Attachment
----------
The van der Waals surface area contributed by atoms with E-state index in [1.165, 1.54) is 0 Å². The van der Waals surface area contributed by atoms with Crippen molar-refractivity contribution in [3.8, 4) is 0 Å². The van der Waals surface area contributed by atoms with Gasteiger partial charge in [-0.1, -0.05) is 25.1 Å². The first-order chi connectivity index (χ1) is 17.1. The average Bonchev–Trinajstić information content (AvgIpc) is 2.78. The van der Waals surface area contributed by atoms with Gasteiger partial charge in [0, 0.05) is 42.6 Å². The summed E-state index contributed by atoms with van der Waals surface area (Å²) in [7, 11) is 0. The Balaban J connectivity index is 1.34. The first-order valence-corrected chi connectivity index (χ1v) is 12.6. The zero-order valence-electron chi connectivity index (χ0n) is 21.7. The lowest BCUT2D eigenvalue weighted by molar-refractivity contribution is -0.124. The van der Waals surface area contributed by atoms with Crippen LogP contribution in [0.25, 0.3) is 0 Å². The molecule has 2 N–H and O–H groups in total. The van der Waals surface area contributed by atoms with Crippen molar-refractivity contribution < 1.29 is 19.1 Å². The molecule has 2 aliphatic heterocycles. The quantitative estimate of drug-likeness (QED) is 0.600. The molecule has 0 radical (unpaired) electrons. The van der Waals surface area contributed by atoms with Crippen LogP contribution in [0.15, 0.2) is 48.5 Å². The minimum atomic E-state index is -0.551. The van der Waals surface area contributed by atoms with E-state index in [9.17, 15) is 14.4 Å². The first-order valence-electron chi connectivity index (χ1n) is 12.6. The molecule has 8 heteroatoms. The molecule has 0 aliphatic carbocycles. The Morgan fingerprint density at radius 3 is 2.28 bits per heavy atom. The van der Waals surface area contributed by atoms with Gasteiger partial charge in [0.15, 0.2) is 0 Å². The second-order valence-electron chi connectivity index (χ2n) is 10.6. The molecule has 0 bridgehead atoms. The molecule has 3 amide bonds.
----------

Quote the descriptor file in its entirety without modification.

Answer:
The van der Waals surface area contributed by atoms with E-state index in [1.165, 1.54) is 0 Å². The van der Waals surface area contributed by atoms with Crippen molar-refractivity contribution in [3.8, 4) is 0 Å². The van der Waals surface area contributed by atoms with Gasteiger partial charge in [-0.1, -0.05) is 25.1 Å². The first-order chi connectivity index (χ1) is 17.1. The average Bonchev–Trinajstić information content (AvgIpc) is 2.78. The van der Waals surface area contributed by atoms with Gasteiger partial charge in [0, 0.05) is 42.6 Å². The summed E-state index contributed by atoms with van der Waals surface area (Å²) in [7, 11) is 0. The Balaban J connectivity index is 1.34. The first-order valence-corrected chi connectivity index (χ1v) is 12.6. The zero-order valence-electron chi connectivity index (χ0n) is 21.7. The lowest BCUT2D eigenvalue weighted by molar-refractivity contribution is -0.124. The van der Waals surface area contributed by atoms with Crippen LogP contribution in [0.25, 0.3) is 0 Å². The molecule has 2 N–H and O–H groups in total. The van der Waals surface area contributed by atoms with Crippen molar-refractivity contribution < 1.29 is 19.1 Å². The molecule has 2 aliphatic heterocycles. The quantitative estimate of drug-likeness (QED) is 0.600. The molecule has 0 radical (unpaired) electrons. The van der Waals surface area contributed by atoms with Crippen LogP contribution in [0.15, 0.2) is 48.5 Å². The minimum atomic E-state index is -0.551. The van der Waals surface area contributed by atoms with E-state index in [9.17, 15) is 14.4 Å². The first-order valence-electron chi connectivity index (χ1n) is 12.6. The molecule has 8 heteroatoms. The molecule has 0 aliphatic carbocycles. The Morgan fingerprint density at radius 3 is 2.28 bits per heavy atom. The van der Waals surface area contributed by atoms with Gasteiger partial charge in [0.15, 0.2) is 0 Å². The second-order valence-electron chi connectivity index (χ2n) is 10.6. The molecule has 0 bridgehead atoms. The molecule has 3 amide bonds.